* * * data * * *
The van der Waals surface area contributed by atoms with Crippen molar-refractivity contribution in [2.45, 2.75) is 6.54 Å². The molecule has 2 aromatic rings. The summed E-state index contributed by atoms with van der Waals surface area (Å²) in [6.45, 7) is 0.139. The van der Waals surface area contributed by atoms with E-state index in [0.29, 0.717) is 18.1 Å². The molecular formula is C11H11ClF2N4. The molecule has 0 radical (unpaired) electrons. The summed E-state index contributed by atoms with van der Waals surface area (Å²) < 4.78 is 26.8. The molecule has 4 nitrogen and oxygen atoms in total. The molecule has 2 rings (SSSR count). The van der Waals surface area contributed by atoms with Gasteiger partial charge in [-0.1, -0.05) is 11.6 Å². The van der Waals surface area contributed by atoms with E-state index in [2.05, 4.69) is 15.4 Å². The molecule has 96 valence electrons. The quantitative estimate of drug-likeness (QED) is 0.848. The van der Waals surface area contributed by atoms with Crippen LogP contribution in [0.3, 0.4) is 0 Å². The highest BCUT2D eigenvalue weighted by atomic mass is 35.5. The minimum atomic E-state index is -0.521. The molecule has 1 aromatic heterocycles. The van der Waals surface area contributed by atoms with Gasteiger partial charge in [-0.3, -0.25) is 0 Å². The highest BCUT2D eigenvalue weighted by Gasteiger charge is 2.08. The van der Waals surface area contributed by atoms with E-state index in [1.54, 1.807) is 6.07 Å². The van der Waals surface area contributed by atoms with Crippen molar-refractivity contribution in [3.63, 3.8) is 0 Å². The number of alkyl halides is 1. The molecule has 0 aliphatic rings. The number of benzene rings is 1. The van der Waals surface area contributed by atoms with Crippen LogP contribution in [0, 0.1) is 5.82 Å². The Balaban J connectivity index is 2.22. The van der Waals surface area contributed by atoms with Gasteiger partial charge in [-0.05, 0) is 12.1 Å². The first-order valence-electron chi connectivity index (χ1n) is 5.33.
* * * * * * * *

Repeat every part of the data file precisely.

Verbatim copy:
The van der Waals surface area contributed by atoms with Crippen molar-refractivity contribution in [2.45, 2.75) is 6.54 Å². The molecule has 2 aromatic rings. The summed E-state index contributed by atoms with van der Waals surface area (Å²) in [6.45, 7) is 0.139. The van der Waals surface area contributed by atoms with E-state index in [0.29, 0.717) is 18.1 Å². The molecular formula is C11H11ClF2N4. The molecule has 0 radical (unpaired) electrons. The summed E-state index contributed by atoms with van der Waals surface area (Å²) < 4.78 is 26.8. The molecule has 4 nitrogen and oxygen atoms in total. The molecule has 2 rings (SSSR count). The van der Waals surface area contributed by atoms with Gasteiger partial charge in [-0.1, -0.05) is 11.6 Å². The van der Waals surface area contributed by atoms with E-state index in [2.05, 4.69) is 15.4 Å². The molecule has 96 valence electrons. The quantitative estimate of drug-likeness (QED) is 0.848. The van der Waals surface area contributed by atoms with Crippen LogP contribution in [0.3, 0.4) is 0 Å². The highest BCUT2D eigenvalue weighted by atomic mass is 35.5. The minimum atomic E-state index is -0.521. The molecule has 1 aromatic heterocycles. The van der Waals surface area contributed by atoms with Gasteiger partial charge in [-0.3, -0.25) is 0 Å². The highest BCUT2D eigenvalue weighted by Gasteiger charge is 2.08. The van der Waals surface area contributed by atoms with E-state index in [1.54, 1.807) is 6.07 Å². The van der Waals surface area contributed by atoms with Crippen molar-refractivity contribution in [3.63, 3.8) is 0 Å². The number of alkyl halides is 1. The molecule has 0 aliphatic rings. The number of benzene rings is 1. The van der Waals surface area contributed by atoms with Crippen LogP contribution in [0, 0.1) is 5.82 Å². The Balaban J connectivity index is 2.22. The van der Waals surface area contributed by atoms with Gasteiger partial charge in [-0.05, 0) is 12.1 Å². The first-order valence-electron chi connectivity index (χ1n) is 5.33.